Congrats! You’ve landed an interview with a family to begin or continue your career as a nanny. Interviews can be nerve wracking, though, especially when you combine general nervousness with apprehension about showing your confidence in your skills and abilities.
With some preparation and tips from the pros, land the job of your dreams by showing off your “wow” factor in the interview.
Do Your Research
Preparation is key when interviewing with a prospective family. Before you even show up on their doorstep, do your research to ensure you are asking the right questions. If you have been referred by an agency or a friend, find out as much as you can about the family and the children beforehand. Are they seeking a part-time nanny, live-in nanny or full-time nanny? How many children will be in your care? It’s important for you to evaluate whether or not the job is a good fit for you as well as the family, so the more research you do prior to the interview, the more confident you can be in selling your abilities.
While researching, prepare questions you can ask that will help both you and the prospective parents make an informed decision about whether or not the position is a good fit for everyone.
Sample questions may include information about:
- Number of Children in Your Care
- Specific Needs of the Children and Family
- Hours/Days Off/Start Date
- Responsibilities in Addition to Childcare, such as Cooking or Cleaning
- Transportation Needs
- Discipline Strategies and/or Childcare Expectations and Guidelines
- Salary/Compensation Package
While preparing questions to ask, it is also helpful to prepare for questions you may be asked by the potential employers, such as:
- Tell me about yourself
- Detail Your Qualifications
- Why did you choose to become a nanny?
- What were your likes/dislikes in previous positions?
- What are your strengths and weaknesses as a nanny?
- Why do you think you are well-suited for our family?
- What are your personal philosophies regarding childcare?
- What are some challenges and rewards you have faced while working as a nanny?
While practicing your responses, keep in mind that it is important to refrain from divulging too much personal information about yourself that could be used for potential discrimination, such as age, marital status and ethnic background. Stay focused on your role as a nanny and give answers that pertain to your potential employment with the family.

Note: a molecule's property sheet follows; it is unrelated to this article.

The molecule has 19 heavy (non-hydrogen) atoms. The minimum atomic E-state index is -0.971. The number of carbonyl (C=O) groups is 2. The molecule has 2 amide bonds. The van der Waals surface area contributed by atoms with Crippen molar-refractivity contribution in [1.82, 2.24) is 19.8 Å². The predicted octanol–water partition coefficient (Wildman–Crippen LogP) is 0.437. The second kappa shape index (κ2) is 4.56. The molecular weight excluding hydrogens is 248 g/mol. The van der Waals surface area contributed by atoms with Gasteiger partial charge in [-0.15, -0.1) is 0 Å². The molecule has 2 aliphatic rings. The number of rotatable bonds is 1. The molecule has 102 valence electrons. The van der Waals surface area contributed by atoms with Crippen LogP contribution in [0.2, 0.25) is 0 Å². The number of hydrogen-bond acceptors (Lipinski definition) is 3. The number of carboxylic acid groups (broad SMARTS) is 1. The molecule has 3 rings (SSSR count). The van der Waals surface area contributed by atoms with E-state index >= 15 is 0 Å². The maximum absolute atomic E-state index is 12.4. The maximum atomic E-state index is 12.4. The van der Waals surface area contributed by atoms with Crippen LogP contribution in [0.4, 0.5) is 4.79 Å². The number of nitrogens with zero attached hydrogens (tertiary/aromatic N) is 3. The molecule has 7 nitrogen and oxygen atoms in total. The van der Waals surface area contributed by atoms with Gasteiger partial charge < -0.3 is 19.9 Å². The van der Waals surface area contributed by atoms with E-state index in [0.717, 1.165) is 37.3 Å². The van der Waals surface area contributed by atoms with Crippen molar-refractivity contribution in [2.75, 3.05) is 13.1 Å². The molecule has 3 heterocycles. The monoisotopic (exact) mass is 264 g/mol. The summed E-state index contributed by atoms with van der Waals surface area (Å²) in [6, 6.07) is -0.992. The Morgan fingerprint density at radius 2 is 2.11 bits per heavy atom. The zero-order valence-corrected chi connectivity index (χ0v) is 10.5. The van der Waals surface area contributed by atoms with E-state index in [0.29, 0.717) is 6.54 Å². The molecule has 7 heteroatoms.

As a rule of thumb, it’s crucial to show your enthusiasm for child rearing by providing examples of successful interactions you have had with children in your care. Detail activities you have enjoyed in previous positions and examples of how you formed a bond with children as a nanny. Be yourself and let your love for your career shine through.
Be Honest, Prompt and Professional
When preparing for an interview as a nanny, keep in mind that first impressions are crucial. Make transportation arrangements to ensure you are prompt or early to the interview and come prepared with your resume, letters of recommendation and a nanny binder that contains activities and educational documents you have prepared and used in the past. Be completely honest when preparing these materials so that there will not be any surprises in the case that parents check references and verify certifications and degrees.
According to the Association of Premier Nanny Agencies, a white lie here and there is often discovered and can prevent nannies from obtaining employment with families and representation by agencies. “Some resume claims fall into gray areas, but it’s easy to verify college degrees. We do it routinely when checking resumes,” claims APNA.
Honesty is also important when making a first impression. Show off your true colors, but do so in a modest way by dressing the part for the interview. When you are interviewing, prospective parents will be observing how you carry yourself, whether or not your mannerisms and polite manners match the role model they want for their children and your level of confidence. Make sure that your hair and dress are professional and well kept and avoid wearing bold and bright jewelry or accessories that can be distracting.
Evaluate Your Preferences
Even though you may be eager to find a nanny job, sometimes waiting for a good fit is a better option. It’s important to evaluate what you value in a family and ensure during the interview that the family meets your expectations as well.
Beyond location, salary, duties and hours, the International Nanny Association recommends considering the following before, during and after the interview to evaluate if the family is a good fit:
- Allergies to pets
- Personal, political or religious convictions
- Lifestyle preferences
- Parenting philosophies
When interviewing, it is necessary to sell your skills and talents, but it is also a good idea to make sure the family’s qualities, dynamic and philosophies match yours to avoid potential problems down the road.